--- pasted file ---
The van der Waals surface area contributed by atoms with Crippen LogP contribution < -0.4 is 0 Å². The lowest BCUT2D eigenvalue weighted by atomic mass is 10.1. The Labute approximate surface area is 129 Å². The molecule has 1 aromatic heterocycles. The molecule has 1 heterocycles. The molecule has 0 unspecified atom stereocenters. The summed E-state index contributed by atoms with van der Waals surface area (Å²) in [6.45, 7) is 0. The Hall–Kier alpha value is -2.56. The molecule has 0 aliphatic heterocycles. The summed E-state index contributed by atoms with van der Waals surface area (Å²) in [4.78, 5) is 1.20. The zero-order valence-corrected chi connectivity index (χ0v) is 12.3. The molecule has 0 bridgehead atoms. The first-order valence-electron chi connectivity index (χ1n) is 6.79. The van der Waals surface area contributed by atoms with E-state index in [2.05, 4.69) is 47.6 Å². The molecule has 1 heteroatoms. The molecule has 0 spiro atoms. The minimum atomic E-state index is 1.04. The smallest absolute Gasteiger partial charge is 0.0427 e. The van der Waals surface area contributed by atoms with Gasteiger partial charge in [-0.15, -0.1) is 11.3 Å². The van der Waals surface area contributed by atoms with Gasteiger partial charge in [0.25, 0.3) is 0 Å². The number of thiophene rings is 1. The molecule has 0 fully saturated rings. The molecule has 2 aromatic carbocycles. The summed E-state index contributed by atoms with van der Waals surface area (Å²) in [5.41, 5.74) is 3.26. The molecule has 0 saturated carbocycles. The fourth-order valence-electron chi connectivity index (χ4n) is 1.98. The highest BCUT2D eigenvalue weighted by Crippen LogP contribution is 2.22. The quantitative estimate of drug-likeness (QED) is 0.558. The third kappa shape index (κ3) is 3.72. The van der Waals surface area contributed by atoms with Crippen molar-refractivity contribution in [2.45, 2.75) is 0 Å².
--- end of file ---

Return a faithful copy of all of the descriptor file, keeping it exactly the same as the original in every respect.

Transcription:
The van der Waals surface area contributed by atoms with Crippen LogP contribution < -0.4 is 0 Å². The lowest BCUT2D eigenvalue weighted by atomic mass is 10.1. The Labute approximate surface area is 129 Å². The molecule has 1 aromatic heterocycles. The molecule has 1 heterocycles. The molecule has 0 unspecified atom stereocenters. The summed E-state index contributed by atoms with van der Waals surface area (Å²) in [6.45, 7) is 0. The Hall–Kier alpha value is -2.56. The molecule has 0 aliphatic heterocycles. The summed E-state index contributed by atoms with van der Waals surface area (Å²) in [4.78, 5) is 1.20. The zero-order valence-corrected chi connectivity index (χ0v) is 12.3. The molecule has 0 bridgehead atoms. The first-order valence-electron chi connectivity index (χ1n) is 6.79. The van der Waals surface area contributed by atoms with E-state index in [2.05, 4.69) is 47.6 Å². The molecule has 1 heteroatoms. The molecule has 0 spiro atoms. The minimum atomic E-state index is 1.04. The smallest absolute Gasteiger partial charge is 0.0427 e. The van der Waals surface area contributed by atoms with Gasteiger partial charge in [-0.15, -0.1) is 11.3 Å². The van der Waals surface area contributed by atoms with Gasteiger partial charge in [0.25, 0.3) is 0 Å². The number of thiophene rings is 1. The molecule has 0 fully saturated rings. The molecule has 2 aromatic carbocycles. The summed E-state index contributed by atoms with van der Waals surface area (Å²) in [5.41, 5.74) is 3.26. The molecule has 0 saturated carbocycles. The fourth-order valence-electron chi connectivity index (χ4n) is 1.98. The highest BCUT2D eigenvalue weighted by Crippen LogP contribution is 2.22. The quantitative estimate of drug-likeness (QED) is 0.558. The third kappa shape index (κ3) is 3.72. The van der Waals surface area contributed by atoms with Crippen molar-refractivity contribution in [2.45, 2.75) is 0 Å².